There’s a great line spoken by Ambassador Kosh in Babylon 5: “The avalanche has already started. It is too late for the pebbles to vote.”
I was reminded of this line today as I read “GCs Struggle to Hold the Line on Legal Spending” by Rob Thomas of Serengeti Law.
Here’s the money quote: “This strong level of dissatisfaction among corporate clients presents a clear opportunity for those firms that are willing to work with their clients to improve efficiency and predictability. Rather than waiting for their clients to impose new constraints, outside counsel can gain a competitive advantage by identifying and proposing practical solutions that will meet the needs of both sides of the relationship.”
Thomas describes the key problem: “In-house counsel are caught between a heavier workload and their companies’ need to hold the line on legal spending. . . . the top concern of most in-house counsel [currently 82 percent] is getting control over outside legal spending. Dissatisfaction with outside legal costs is leading companies to impose more constraints on firms and to send less work to them.”
Further, he adds, “And it’s clear that more in-house counsel are turning to technology to increase productivity in order to handle more work with current resources: The concern that increased the most this year was having ‘technology to improve the efficiency of the law department and work with outside counsel.’ In-house counsel are starting to close the technology gap with their colleagues at firms. Unlike last year, in-house counsel are generally planning to increase spending on various new technologies during the coming year. In general, as Internet-based systems, such as extranets and e-billing, have matured and gained mainstream acceptance, they have moved up in the list of technology priorities that law departments are considering. E-billing is at the top by a wide margin, with more than 28 percent of law departments currently considering implementing it with their firms. The smorgasbord of other technology to help law departments manage their legal work breaks down roughly into two categories: external tools [that include their firms], and internal tools [used only by the law department]. Among external technologies, law department extranets, currently used by about 20 percent of law departments, continue to grow in popularity as a way to share information.”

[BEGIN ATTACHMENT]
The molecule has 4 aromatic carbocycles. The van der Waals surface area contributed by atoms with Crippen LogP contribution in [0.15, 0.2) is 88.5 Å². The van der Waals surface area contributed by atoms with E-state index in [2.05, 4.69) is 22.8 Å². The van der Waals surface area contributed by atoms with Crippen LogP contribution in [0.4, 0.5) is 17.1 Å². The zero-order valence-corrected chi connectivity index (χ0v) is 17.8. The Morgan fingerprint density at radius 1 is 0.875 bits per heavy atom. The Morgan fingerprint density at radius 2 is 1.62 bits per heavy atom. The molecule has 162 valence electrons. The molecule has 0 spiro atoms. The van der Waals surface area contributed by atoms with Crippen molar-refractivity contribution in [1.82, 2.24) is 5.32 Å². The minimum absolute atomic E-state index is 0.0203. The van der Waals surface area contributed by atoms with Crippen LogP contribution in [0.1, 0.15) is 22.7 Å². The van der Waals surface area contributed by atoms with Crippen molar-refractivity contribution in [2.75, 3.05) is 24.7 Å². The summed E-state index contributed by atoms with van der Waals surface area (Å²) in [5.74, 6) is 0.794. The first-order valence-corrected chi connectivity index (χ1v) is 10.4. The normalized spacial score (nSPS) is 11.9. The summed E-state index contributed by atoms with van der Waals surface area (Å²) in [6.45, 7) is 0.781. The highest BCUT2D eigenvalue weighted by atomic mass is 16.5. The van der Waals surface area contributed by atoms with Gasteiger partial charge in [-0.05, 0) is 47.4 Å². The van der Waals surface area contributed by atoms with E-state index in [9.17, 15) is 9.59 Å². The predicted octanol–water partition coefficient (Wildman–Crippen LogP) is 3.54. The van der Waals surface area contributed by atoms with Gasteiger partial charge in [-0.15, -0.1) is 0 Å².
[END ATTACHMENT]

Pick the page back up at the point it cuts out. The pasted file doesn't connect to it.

Take just a moment to recall that the most common reason law firms get fired is “lack of responsiveness.”
Now consider this statement: “In-house counsel report that firms are not cooperating when it comes to controlling legal costs. Each of the past three years, outside counsel have been rated lowest in performance on cost consciousness and predictive accuracy. In fact, the top suggestion for outside counsel is to be more concerned with costs. These sentiments are supported by reports of law firm resistance to alternative fees, failure to respond to requests for bids, and reluctance to accept other changes sought by in-house counsel.”
Anyone else hear the sound of a big train coming down the track?
I’ve been preaching on this topic for a while, and that’s part of the reason I like this article so much. The other reason is that it is very clear that this train is coming and part of my business is helping law departments and law firms deal with these trends. Since law firms don’t want to listen to the legal departments of their clients, I’m more than happy to help legal departments, through seminars or consulting projects, put together a package of technologies that will definitely get the attention of their law firms, or help them find lawyers who will listen.